From Damascus to KLS, From KLS to NPR
As a child in Damascus, Syria, I didn’t grow up listening to NPR from the backseat of my parents’ car. In fact, I didn’t grow up listening to the radio at all. It wasn’t until I moved to the United States for college that I was introduced to “podcast culture.” Since that time, the podcast app on my phone became my constant companion during my commute from San Francisco to Berkeley. As a Media Studies and Journalism major in college, I learned and explored more with audio and production than any other medium. I knew my post-grad internship at Khan Lab School would be a perfect opportunity for me to share both my love and knowledge of podcasting with students.
I learned about KLS through a TED Radio Hour episode called “Rethinking School.” After I started my internship, I found many fellow public radio listeners within the KLS team. As part of my position as a Storytelling Intern, I decided to teach a workshop on podcasting. I found that many Middle and Upper Schoolers were curious to learn more about how a podcast is produced. Shows like TED Radio Hour, How I Built This, Planet Money, and WOW In The World were of great interest to the students. As a Guy Raz fan myself, I knew that the class was off to a great start.
We met once a week to learn more about how a story unfolds through audio, how to hook listeners, and how to produce an enticing audio podcast. I was able to learn a lot about the subject by preparing lessons for the students. All of the material we used and discussed was extracted from the NPR Training website.
Podcast topics students proposed included:
- What are different opinions on teaching?
- How does music integrate with fashion?
- How can our physical state affect our mental state?
- What is music theory?
The main takeaway from the class was the understanding that a great story is required to hook a listener, whether the podcast is three minutes or thirty minutes. We discussed the definition of a story and the different components that make a story unique and interesting. As a Storytelling Intern, this was a topic I cared deeply about. Furthermore, we learned that with the right ingredients, the production of an audio piece can come together easily to showcase and unfold a great story.
While working on this project at KLS, I applied for an internship at NPR and learned I would be working on How I Built This in the spring. In January, I moved to Washington, D.C. to start this new adventure. As an intern on the show, I get to help out with all aspects of production, including pitching guests and booking them. I also get to work on the How You Built That segment of the show, where I interview guests and get to produce the full segment. Additionally, I work on creating information packets for our host to quickly learn about the guest he will be speaking with, and I work on drafting and scheduling social media posts for Facebook and Twitter.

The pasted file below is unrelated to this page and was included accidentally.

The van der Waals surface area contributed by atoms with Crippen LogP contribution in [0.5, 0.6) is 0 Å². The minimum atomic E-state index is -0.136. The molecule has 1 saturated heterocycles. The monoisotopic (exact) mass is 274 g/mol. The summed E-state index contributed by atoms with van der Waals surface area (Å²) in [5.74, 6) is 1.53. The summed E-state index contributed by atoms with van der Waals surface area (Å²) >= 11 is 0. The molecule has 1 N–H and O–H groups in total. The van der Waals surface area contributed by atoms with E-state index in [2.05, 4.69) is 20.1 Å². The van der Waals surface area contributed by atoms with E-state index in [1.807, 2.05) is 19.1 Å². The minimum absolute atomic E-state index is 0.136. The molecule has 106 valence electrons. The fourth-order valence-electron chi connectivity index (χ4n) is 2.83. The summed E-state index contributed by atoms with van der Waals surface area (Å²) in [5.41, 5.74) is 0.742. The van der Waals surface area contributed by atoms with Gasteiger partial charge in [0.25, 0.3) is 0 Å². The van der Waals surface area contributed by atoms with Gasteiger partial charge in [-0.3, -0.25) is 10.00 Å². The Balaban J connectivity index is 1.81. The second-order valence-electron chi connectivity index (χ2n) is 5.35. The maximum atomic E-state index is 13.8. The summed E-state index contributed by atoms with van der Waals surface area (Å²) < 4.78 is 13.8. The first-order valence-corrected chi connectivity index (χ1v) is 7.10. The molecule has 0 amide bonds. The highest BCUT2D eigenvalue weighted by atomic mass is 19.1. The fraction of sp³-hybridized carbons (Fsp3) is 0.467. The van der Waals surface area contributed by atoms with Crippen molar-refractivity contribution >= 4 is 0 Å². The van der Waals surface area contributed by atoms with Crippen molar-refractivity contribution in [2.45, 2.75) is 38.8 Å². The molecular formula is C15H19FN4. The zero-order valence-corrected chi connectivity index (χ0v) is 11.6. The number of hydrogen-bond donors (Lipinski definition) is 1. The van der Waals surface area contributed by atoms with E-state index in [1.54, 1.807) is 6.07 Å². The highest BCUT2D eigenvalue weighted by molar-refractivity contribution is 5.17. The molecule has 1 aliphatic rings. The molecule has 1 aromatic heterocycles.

Since How I Built This comes out on Mondays, we have to get the episode ready by Friday night. It makes the end of the week a marathon, but it is very rewarding to finish everything and get the episode mixed down and ready to air. In my opinion, the best part of the job is working closely with the senior editors and producers who have been a part of NPR for years. Every day feels like a bootcamp, and I’m very thankful for all of it.
My internship at KLS allowed me to fully experience 9:00 to 5:00 work life for the first time, and I learned that I actually enjoy it, since I get to work with such a great team while doing something that I love. I also enjoyed the production aspect of the job, just like I do at NPR; after spending so many years learning through theory and research, I am so happy to finally put something together myself.
For any students interested in a career path in production or journalism, I would highly recommend that you start practicing! Put a short audio piece together as a passion project, start a club at your school – or get an internship for the summer.
Nour Coudsi was born and raised in Damascus, Syria. At the end of her first year of college, she moved to San Francisco due to the political unrest in her country. She graduated from U.C. Berkeley in 2017 with a major in Media Studies and a minor in Journalism, and she interned at Khan Lab School in the fall of 2017.
Nour has worked with refugee students in Lebanon, Turkey, London, and Greece, where she holds photography, language, and storytelling workshops. She believes in empowering the next generation of refugee students through the creation of safe, nontraditional learning spaces.